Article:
Under the terms of Executive Order 13581, the US Treasury has been seeking to locate and freeze assets associated with key organized crime kingpins, a range of Japanese, Latin American, Italian and Russian/Eurasian ne’er-do-wells. On 30 October, a new set of targets was announced, including six people and four businesses “linked to the Brothers’ Circle, a Eurasian crime syndicate.” I’ve written elsewhere (here and here) that I still do not believe that the Brothers’ Circle, as a specific crime group or “coordinating body”, actually exists and instead that it is a—perfectly reasonable—fiction-of-convenience to allow this Order to be applied against criminals operating within the very loose and often mutable networks of Russian/Eurasian crime.
All posts in category Organized Crime – Transnational
Posted by Mark Galeotti on October 31, 2013
I am indebted to Antonio de Bonis, a senior analyst at the Italian Carabinieri’s ROS Special Operational Detachment, for this short and authoritative summary of Operation Skhodka, the recent and effective international blitz on Georgian gangsters in Europe.
Posted by Mark Galeotti on July 28, 2013
I’ll complete this list as more identities become available, but to date, these are the names of the various figures arrested in the June 18 swoop on the Georgian Kutaisi gang across Europe:
- Merab Dzhangveladze, “Dzhango,” vor v zakone and leader of the Kutaisi
- Guram Odisharia, “Buya,” vor v zakone
- Roin Uglava, “Matevich,” vor v zakone
- Gia Gurchiani, vor v zakone
- Aleko Imedadze, vor v zakone
- Beso Kuprashvili, vor v zakone
- Akaki Tugushi, “Enzo Batumi,” vor v zakone
- Alexander Kartsivadze, vor v zakone
- Givi Gordeladze, “Givi Tol’styi” (“Givi the Thick”), vor v zakone [Gordeladze is again at large; the Lithuanian court, for reasons still not wholly clear, released him on bail, not deeming him a flight risk on grounds of his age (65) and health. Surprise, surprise: he flew.]
- Temur Nemsitsveridze, “Tsripa,” vor v zakone
- Razhden Shulaya
(Last update: June 27, 2013)
Posted by Mark Galeotti on June 27, 2013
Following my involvement in Wikistrat‘s When Putin Falls simulation, I was also fortunate enough to be asked to lead their policy-oriented Winning Mexico’s Drug War crowd-sourced exercise. Over a week, some 70 analysts brainstormed options to address the country’s present narcotics-fuelled woes, coming up with policies that ranged from the enlightened to the bloody, from the purely local to the global. (Here’s one, for example.)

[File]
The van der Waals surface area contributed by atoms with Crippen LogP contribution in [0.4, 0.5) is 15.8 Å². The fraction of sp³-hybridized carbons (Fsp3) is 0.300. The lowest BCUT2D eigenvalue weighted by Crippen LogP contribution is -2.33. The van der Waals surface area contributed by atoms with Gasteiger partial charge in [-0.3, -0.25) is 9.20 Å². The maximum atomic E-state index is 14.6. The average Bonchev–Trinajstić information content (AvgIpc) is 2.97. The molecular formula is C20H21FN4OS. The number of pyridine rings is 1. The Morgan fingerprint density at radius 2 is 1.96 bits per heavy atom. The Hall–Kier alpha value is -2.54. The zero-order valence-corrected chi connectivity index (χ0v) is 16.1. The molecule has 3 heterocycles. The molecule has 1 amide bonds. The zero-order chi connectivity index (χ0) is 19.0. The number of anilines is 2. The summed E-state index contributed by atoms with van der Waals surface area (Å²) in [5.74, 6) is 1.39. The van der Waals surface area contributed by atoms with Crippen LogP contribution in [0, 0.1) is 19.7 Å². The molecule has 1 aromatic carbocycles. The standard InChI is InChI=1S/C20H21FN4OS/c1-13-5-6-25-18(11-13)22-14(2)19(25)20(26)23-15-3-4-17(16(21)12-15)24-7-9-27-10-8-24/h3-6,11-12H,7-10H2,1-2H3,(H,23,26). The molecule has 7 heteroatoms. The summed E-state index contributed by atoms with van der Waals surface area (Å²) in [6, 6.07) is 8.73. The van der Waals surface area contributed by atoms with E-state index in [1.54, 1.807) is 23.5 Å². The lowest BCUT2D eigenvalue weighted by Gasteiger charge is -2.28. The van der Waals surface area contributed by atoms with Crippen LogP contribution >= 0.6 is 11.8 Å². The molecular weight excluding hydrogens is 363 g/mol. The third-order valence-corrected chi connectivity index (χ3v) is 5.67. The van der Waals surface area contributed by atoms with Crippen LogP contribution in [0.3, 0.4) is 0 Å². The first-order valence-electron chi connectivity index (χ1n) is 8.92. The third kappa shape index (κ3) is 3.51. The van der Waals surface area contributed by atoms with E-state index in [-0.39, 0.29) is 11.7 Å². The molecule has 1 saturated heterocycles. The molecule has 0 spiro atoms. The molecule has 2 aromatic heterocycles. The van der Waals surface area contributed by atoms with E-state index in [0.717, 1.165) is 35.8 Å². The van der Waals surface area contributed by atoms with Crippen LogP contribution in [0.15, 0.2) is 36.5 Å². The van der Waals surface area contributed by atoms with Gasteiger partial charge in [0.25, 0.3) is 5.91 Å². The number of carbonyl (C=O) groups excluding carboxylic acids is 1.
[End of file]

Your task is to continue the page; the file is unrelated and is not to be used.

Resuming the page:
Here is the introduction from the final report, which I wrote on the basis of all the hard work of the experts, analysts and contributors involved, ably marshaled by Dr Amanda Skuldt:
Mexico is burning. Over much of the last decade, Mexican drug cartels have conglomerated and made moves to challenge the central government (and each other) for control over territory and drug markets. The cartels have improved their organization and capabilities despite the massive crackdowns by the Mexican government and the flood of U.S. security assistance, which has totaled more than $1.9 billion since 2008. Drug-related violence and kidnapping remain a constant threat, even in previously “safe” areas of Mexico, with an estimate of over 40,000 people killed since 2006.
Like his predecessor, President Enrique Peña Nieto was elected on a platform of fighting organized crime. The previous Calderon administration chose directly to confront the cartels, especially by using the Mexican armed forces. Instead of calming the country, this policy caused violence within the cartels to increase and to spill over into Mexican society. In addition, the armed forces are increasingly viewed as corrupt. While Peña Nieto’s administration has claimed some successes as it moves to shift the drug war policy toward protecting civilians rather than attacking cartel leaders, these appear illusory and the death toll continues to climb with an average of 35 Mexicans killed every day. Now even Mexican politicians are being targeted with alarming regularity.
Furthermore, this struggle is taking place in the context of high unemployment, increased poverty (according to the World Bank, half of Mexico’s population of 115 million lives below the poverty line), and widespread disillusion with the government. Meanwhile, Mexican dissatisfaction with the current form of U.S. assistance is growing. It is clear that the Mexican and American governments must chart a new course of action, but what will actually restore law and order?